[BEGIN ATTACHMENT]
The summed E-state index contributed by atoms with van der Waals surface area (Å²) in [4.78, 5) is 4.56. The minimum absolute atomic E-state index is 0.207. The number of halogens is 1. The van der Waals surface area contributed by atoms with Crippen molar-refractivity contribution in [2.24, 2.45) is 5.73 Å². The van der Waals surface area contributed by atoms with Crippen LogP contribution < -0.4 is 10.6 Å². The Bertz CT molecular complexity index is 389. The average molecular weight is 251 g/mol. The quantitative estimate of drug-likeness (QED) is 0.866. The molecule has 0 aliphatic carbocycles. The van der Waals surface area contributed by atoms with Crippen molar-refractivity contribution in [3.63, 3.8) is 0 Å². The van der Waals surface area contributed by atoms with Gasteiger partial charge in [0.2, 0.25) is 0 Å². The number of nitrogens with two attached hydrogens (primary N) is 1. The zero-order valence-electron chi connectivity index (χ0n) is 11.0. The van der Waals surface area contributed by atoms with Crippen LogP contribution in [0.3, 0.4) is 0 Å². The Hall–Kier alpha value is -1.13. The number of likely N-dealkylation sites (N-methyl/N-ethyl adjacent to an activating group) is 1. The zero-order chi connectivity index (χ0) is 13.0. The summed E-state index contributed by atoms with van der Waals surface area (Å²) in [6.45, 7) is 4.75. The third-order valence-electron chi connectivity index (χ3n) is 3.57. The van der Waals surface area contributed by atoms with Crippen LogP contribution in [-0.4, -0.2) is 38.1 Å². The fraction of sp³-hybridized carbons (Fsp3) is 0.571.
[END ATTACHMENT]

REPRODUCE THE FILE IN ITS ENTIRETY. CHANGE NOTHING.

The summed E-state index contributed by atoms with van der Waals surface area (Å²) in [4.78, 5) is 4.56. The minimum absolute atomic E-state index is 0.207. The number of halogens is 1. The van der Waals surface area contributed by atoms with Crippen molar-refractivity contribution in [2.24, 2.45) is 5.73 Å². The van der Waals surface area contributed by atoms with Crippen LogP contribution < -0.4 is 10.6 Å². The Bertz CT molecular complexity index is 389. The average molecular weight is 251 g/mol. The quantitative estimate of drug-likeness (QED) is 0.866. The molecule has 0 aliphatic carbocycles. The van der Waals surface area contributed by atoms with Crippen molar-refractivity contribution in [3.63, 3.8) is 0 Å². The van der Waals surface area contributed by atoms with Gasteiger partial charge in [0.2, 0.25) is 0 Å². The number of nitrogens with two attached hydrogens (primary N) is 1. The zero-order valence-electron chi connectivity index (χ0n) is 11.0. The van der Waals surface area contributed by atoms with Crippen LogP contribution in [0.3, 0.4) is 0 Å². The Hall–Kier alpha value is -1.13. The number of likely N-dealkylation sites (N-methyl/N-ethyl adjacent to an activating group) is 1. The zero-order chi connectivity index (χ0) is 13.0. The summed E-state index contributed by atoms with van der Waals surface area (Å²) in [6.45, 7) is 4.75. The third-order valence-electron chi connectivity index (χ3n) is 3.57. The van der Waals surface area contributed by atoms with Crippen LogP contribution in [-0.4, -0.2) is 38.1 Å². The fraction of sp³-hybridized carbons (Fsp3) is 0.571.